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Animal Farm Squealer Quotes

The others said of Squealer that he could turn black into white.

Animal Farm. Chapter 2. A brilliant talker Squealer the pig is Napoleon’s propaganda machine.

1. Whatever goes upon two legs is an enemy.
2. Whatever goes upon four legs, or has wings, is a friend.
3. No animal shall wear clothes.
4. No animal shall sleep in a bed.
5. No animal shall drink alcohol.
6. No animal shall kill any other animal.
7. All animals are equal.

Animal Farm. Chapter 2. The pigs reduced the principles of Animalism to Seven Commandment.

“Day and night we are watching over your welfare. It is for YOUR sake that we drink that milk and eat those apples. Do you know what would happen if we pigs failed in our duty? Jones would come back! Yes, Jones would come back! Surely, comrades,” cried Squealer almost pleadingly.

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Animal Farm. Chapter 3. An early indication that not all of the animals are treated equally.

“Comrades!” he cried. “You do not imagine, I hope, that we pigs are doing this in a spirit of selfishness and privilege? Many of us actually dislike milk and apples. I dislike them myself. Our sole object in taking these things is to preserve our health. Milk and apples (this has been proved by Science, comrades) contain substances absolutely necessary to the well-being of a pig. We pigs are brainworkers. The whole management and organisation of this farm depend on us.”

Animal Farm. Chapter 3. Squealer explains why the pigs have to take all the milk and apples.

How the animals believed him and why
“Squealer spoke so persuasively…that they accepted his explanation”
Squealer able to manipulate ANYTHING
“He could turn black into white”
Example of Squealer’s manipulation over milk
You do not imagine…that we pigs are doing this in a spirit of selfishness”
Threat of Jones coming back
“Surely, comrades, you do not want Jones back?”
Scapegoating Snowball
“The enemy who has…overthrown our Windmill? SNOWBALL!”
Why Squealer fooled them all
“Brilliant talker…somehow very persuasive”
How Squealer lied that windmill was N not S
“The windmill was, in fact, Napoleon’s own creation”
Squealer breaking the ultimate commandment
“perfect balance, he was strolling across the yard”
Squealer lying about the extent of productivity
“every class of foodstuff had increased by 200 per cent”
How Squealer made the animals less suspicious?
“Squealer was soon able to convince them that their memories had been at fault.”
Manipulative. Orwell’s representation of the leader of the world or of Russia at the time.
“Squealer spoke so persuasively…that they accepted his explanation”
Manipulation. Use of metaphor
“He could turn black into white”
Squealer imposed fear in the animals
“Surely, comrades, you do not want Jones back?”
Propaganda. A problem at the time the book was written.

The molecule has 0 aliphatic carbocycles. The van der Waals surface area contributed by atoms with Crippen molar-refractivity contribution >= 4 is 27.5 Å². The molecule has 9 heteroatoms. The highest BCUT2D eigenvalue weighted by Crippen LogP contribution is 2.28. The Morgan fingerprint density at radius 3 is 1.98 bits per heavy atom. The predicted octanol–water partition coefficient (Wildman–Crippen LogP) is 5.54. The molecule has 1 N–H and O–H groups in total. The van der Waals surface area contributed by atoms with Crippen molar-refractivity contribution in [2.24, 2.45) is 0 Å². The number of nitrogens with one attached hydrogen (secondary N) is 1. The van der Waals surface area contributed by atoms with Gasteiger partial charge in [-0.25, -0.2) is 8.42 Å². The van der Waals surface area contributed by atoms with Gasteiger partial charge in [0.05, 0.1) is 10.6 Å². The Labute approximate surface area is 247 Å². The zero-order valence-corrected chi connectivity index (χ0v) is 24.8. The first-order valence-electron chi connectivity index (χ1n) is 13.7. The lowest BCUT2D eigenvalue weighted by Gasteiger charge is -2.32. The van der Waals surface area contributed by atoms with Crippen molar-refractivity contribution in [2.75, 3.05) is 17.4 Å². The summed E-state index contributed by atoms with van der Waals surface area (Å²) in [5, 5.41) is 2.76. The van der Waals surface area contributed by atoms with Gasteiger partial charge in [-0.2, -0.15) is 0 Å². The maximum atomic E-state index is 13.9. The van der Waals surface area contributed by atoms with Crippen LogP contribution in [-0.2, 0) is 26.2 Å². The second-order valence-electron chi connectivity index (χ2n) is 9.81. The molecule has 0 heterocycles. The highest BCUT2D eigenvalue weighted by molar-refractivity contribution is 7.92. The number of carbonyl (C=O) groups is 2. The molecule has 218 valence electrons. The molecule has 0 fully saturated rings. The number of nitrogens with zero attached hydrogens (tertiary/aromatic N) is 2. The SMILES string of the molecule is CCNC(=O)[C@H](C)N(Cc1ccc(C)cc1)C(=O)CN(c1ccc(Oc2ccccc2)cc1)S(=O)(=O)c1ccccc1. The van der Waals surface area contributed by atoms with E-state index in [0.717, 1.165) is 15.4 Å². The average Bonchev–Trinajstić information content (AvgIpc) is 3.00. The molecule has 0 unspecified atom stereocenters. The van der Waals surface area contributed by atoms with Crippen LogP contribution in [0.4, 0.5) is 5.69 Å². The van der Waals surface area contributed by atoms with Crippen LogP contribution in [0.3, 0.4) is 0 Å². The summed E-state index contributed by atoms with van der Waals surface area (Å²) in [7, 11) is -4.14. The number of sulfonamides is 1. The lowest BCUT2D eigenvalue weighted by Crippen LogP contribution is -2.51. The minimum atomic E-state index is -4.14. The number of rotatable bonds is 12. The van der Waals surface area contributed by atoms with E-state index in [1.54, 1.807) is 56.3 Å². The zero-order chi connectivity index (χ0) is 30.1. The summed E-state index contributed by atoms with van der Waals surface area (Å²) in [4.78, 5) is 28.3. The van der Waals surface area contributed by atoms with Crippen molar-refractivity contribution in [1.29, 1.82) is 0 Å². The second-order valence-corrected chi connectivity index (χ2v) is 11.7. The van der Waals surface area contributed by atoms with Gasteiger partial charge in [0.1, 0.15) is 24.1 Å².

“The enemy who has…overthrown our Windmill? SNOWBALL!”
Persuasive language.
“Brilliant talker…somehow very persuasive”
“perfect balance, he was strolling across the yard”

No one believes more firmly than Comrade Napoleon that all animals are equal. He would be only too happy to let you make your decisions for yourselves. But sometimes you might make the wrong decisions, comrades, and then where should we be?

Animal Farm. Chapter 5. Squealer.

Afterwards Squealer made a round of the farm and set the animals’ minds at rest. He assured them that the resolution against engaging in trade and using money had never been passed, or even suggested. It was pure imagination, probably traceable in the beginning to lies circulated by Snowball. A few animals still felt faintly doubtful, but Squealer asked them shrewdly, ‘Are you certain that this is not something that you have dreamed, comrades? Have you any record of such a resolution? Is it written down anywhere?’ And since it was certainly true that nothing of the kind existed in writing, the animals were satisfied that they had been mistaken.

Animal Farm. Chapter 6.

It was about this time that the pigs suddenly moved into the farmhouse and took up their residence there. Again the animals seemed to remember that a resolution against this had been passed in the early days, and again Squealer was able to convince them that this was not the case.

Animal Farm. Chapter 6. Squealer uses his powers of manipulation to get the animals to believe yet another lie that there was never a rule against living in the farmhouse.

A bed merely means a place to sleep in. A pile of straw in a stall is a bed, properly regarded. The rule was against sheets, which are a human invention…You would not rob us of our repose, would you, comrades? You would not have us too tired to carry out our duties? Surely none of you wishes to see Jones back?

Animal Farm. Chapter 6. Napoleon’s mouthpiece Squealer, on the pigs’ taking up beds in the farmhouse.

‘Beasts of England’ had been abolished. From now onwards it was forbidden to sing it.

Animal Farm. Chapter 7. The animals are taken aback as Napoleon gets rid of the song of the Rebellion. Squealer announces it is a special decree of the leader.

At the foot of the end wall of the big barn, where the Seven Commandments were written, there lay a ladder broken in two pieces. Squealer, temporarily stunned, was sprawling beside it, and near at hand there lay a lantern, a paint-brush, and an overturned pot of white paint. The dogs immediately made a ring round Squealer, and escorted him back to the farmhouse as soon as he was able to walk. None of the animals could form any idea as to what this meant, except old Benjamin, who nodded his muzzle with a knowing air, and seemed to understand, but would say nothing.

Animal Farm. Chapter 8.

Besides, in those days they had been slaves and now they were free, and that made all the difference, as Squealer did not fail to point out.

Animal Farm. Chapter 9.